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EMG: Weakness/Numbness in Limbs & Diabetic Neuropathy

EMG: Weakness/Numbness in Limbs & Diabetic Neuropathy

Used to aid in the diagnosis of problems resulting in numbness, weakness, and certain types of pain.

What is an EMG?
Electromyography (EMG) measures and records the electrical activity that muscles generate at rest and in response to muscle contraction. This study aids in diagnosing the source of pain, cramping, or weakness in the muscles.

What should I do to prepare for the procedure?
Wear clothing that allows for easy access to the affected area if possible. Shower the day of your test, and do not use any creams, moisturizers, or powders on your skin. Avoid aspirin, aspirin-containing products, or anti-inflammatory drugs (e.g., ibuprofen) for one week before the EMG if possible. (Consult your physician prior to stopping any medications.)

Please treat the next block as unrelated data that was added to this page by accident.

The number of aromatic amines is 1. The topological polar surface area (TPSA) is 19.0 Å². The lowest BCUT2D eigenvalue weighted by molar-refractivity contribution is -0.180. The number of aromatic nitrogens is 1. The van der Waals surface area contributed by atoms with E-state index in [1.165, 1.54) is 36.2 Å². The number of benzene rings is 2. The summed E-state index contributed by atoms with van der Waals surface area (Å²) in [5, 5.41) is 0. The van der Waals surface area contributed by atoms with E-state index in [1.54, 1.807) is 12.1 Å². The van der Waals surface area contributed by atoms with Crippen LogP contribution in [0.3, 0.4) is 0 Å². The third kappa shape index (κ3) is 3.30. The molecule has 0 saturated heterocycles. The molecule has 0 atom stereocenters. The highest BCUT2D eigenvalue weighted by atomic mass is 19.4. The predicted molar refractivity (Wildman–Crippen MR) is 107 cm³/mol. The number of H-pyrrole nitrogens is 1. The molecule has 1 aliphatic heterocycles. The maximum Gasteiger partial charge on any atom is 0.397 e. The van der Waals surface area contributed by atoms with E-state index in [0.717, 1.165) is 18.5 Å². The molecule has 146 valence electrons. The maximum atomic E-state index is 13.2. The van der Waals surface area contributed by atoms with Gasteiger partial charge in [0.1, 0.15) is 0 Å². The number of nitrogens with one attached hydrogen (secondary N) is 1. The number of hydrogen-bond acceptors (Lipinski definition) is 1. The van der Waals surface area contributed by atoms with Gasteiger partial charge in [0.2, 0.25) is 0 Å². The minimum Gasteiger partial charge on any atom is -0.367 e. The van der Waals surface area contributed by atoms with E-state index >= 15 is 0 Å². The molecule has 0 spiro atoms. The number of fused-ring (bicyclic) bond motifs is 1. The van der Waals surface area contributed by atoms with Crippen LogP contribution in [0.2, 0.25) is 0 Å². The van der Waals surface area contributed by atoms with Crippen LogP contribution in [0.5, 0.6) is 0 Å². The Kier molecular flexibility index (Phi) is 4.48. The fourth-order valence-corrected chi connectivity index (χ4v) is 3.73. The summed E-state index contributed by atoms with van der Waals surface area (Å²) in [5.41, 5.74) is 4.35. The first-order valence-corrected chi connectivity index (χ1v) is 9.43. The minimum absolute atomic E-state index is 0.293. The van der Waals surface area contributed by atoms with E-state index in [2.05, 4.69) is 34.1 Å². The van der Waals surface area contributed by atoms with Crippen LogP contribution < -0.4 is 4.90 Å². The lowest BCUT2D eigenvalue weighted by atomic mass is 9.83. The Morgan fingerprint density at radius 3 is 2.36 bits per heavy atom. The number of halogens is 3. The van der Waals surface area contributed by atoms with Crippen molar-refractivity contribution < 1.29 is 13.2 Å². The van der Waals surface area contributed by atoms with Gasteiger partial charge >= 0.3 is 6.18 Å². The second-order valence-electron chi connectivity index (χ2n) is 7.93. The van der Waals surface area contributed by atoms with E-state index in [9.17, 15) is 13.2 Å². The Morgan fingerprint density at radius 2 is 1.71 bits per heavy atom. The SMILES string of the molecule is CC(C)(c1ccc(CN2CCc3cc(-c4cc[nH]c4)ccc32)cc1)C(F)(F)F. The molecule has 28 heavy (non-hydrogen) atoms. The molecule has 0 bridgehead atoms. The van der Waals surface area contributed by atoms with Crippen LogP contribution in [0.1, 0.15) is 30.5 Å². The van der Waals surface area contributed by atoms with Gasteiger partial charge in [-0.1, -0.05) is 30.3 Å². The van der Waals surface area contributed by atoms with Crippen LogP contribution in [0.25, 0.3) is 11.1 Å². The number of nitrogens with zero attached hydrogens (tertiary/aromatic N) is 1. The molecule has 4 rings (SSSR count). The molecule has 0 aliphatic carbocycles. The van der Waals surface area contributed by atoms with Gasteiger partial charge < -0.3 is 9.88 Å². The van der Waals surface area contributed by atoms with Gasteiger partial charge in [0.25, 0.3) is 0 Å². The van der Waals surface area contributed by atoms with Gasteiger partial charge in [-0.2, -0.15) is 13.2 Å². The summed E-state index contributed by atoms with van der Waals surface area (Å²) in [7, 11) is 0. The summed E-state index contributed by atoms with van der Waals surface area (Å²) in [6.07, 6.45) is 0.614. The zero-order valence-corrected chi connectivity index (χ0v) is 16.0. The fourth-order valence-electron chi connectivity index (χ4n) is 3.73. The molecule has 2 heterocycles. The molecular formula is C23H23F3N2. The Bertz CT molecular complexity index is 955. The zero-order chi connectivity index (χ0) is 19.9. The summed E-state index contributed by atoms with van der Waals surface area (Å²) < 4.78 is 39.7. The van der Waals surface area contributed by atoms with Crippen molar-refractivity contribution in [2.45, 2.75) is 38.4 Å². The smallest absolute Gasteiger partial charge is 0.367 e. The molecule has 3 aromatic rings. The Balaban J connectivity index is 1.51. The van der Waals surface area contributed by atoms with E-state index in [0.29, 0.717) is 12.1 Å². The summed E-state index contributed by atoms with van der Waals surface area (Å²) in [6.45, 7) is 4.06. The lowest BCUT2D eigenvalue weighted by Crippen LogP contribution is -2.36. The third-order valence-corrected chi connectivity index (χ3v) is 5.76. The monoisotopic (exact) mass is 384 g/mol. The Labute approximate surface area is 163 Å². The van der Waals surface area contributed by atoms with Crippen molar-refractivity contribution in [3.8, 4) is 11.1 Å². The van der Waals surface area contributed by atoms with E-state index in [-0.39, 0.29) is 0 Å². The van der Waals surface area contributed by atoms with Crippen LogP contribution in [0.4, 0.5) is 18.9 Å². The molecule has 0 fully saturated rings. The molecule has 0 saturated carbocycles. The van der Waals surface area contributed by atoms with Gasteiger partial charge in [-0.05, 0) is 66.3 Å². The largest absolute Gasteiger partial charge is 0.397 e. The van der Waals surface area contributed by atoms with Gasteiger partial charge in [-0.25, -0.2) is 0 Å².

What can I expect to happen during the procedure?
The doctor inserts a small needle electrode into a muscle at rest and moves the needle in the muscle. The needle is connected by a wire to a computer. Needle movement and muscle contraction produce a waveform analyzed by your physician. The test is repeated on several different muscles.

How Long Will It Take?
The procedure takes about 30-90 minutes. This will vary depending on the number of nerves and muscles that need to be tested.

Will It Hurt?
You may have pain when the electrodes are inserted, which feels like an injection into the muscle. After the test, you may have muscle aches and discomfort for several days. Warm compresses and over the counter pain medication can help.

What should I do after the procedure?
You may resume your normal activities immediately. Resume any medication you stopped before
the test.

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April 29, 2014